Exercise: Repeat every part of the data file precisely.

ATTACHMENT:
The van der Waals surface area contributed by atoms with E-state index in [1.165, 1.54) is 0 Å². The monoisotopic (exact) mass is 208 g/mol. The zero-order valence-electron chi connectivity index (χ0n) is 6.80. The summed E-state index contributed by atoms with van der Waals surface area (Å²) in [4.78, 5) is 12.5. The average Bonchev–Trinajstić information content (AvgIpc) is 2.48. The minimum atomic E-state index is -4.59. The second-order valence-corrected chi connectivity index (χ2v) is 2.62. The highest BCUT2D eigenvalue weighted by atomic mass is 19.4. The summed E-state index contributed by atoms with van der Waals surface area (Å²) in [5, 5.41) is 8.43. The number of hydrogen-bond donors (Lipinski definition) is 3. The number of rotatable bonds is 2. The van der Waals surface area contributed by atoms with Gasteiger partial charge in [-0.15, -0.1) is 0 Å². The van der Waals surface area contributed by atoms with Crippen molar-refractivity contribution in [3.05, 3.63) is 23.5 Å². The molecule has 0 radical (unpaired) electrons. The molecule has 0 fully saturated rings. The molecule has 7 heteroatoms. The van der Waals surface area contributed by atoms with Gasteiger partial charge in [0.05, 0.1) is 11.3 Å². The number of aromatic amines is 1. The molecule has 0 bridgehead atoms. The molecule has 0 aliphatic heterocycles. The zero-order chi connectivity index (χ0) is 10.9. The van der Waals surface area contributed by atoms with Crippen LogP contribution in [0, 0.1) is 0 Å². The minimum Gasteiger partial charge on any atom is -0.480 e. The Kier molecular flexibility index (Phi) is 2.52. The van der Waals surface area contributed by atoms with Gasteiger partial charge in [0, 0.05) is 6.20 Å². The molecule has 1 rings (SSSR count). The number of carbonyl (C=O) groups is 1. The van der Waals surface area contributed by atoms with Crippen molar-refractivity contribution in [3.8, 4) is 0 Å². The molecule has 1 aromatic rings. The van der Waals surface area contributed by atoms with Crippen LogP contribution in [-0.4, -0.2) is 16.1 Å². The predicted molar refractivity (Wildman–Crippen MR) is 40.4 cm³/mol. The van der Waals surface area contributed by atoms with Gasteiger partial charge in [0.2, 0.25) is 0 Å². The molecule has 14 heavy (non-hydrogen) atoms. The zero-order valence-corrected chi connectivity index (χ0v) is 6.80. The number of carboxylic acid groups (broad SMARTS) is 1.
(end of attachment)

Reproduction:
The van der Waals surface area contributed by atoms with E-state index in [1.165, 1.54) is 0 Å². The monoisotopic (exact) mass is 208 g/mol. The zero-order valence-electron chi connectivity index (χ0n) is 6.80. The summed E-state index contributed by atoms with van der Waals surface area (Å²) in [4.78, 5) is 12.5. The average Bonchev–Trinajstić information content (AvgIpc) is 2.48. The minimum atomic E-state index is -4.59. The second-order valence-corrected chi connectivity index (χ2v) is 2.62. The highest BCUT2D eigenvalue weighted by atomic mass is 19.4. The summed E-state index contributed by atoms with van der Waals surface area (Å²) in [5, 5.41) is 8.43. The number of hydrogen-bond donors (Lipinski definition) is 3. The number of rotatable bonds is 2. The van der Waals surface area contributed by atoms with Gasteiger partial charge in [-0.15, -0.1) is 0 Å². The van der Waals surface area contributed by atoms with Crippen molar-refractivity contribution in [3.05, 3.63) is 23.5 Å². The molecule has 0 radical (unpaired) electrons. The molecule has 0 fully saturated rings. The molecule has 7 heteroatoms. The van der Waals surface area contributed by atoms with Gasteiger partial charge in [0.05, 0.1) is 11.3 Å². The number of aromatic amines is 1. The molecule has 0 bridgehead atoms. The molecule has 0 aliphatic heterocycles. The zero-order chi connectivity index (χ0) is 10.9. The van der Waals surface area contributed by atoms with Crippen LogP contribution in [0, 0.1) is 0 Å². The minimum Gasteiger partial charge on any atom is -0.480 e. The Kier molecular flexibility index (Phi) is 2.52. The van der Waals surface area contributed by atoms with Gasteiger partial charge in [0, 0.05) is 6.20 Å². The molecule has 1 rings (SSSR count). The number of carbonyl (C=O) groups is 1. The van der Waals surface area contributed by atoms with Crippen molar-refractivity contribution in [3.8, 4) is 0 Å². The molecule has 1 aromatic rings. The van der Waals surface area contributed by atoms with Crippen LogP contribution in [-0.4, -0.2) is 16.1 Å². The predicted molar refractivity (Wildman–Crippen MR) is 40.4 cm³/mol. The van der Waals surface area contributed by atoms with Gasteiger partial charge in [0.2, 0.25) is 0 Å². The molecule has 14 heavy (non-hydrogen) atoms. The zero-order valence-corrected chi connectivity index (χ0v) is 6.80. The number of carboxylic acid groups (broad SMARTS) is 1.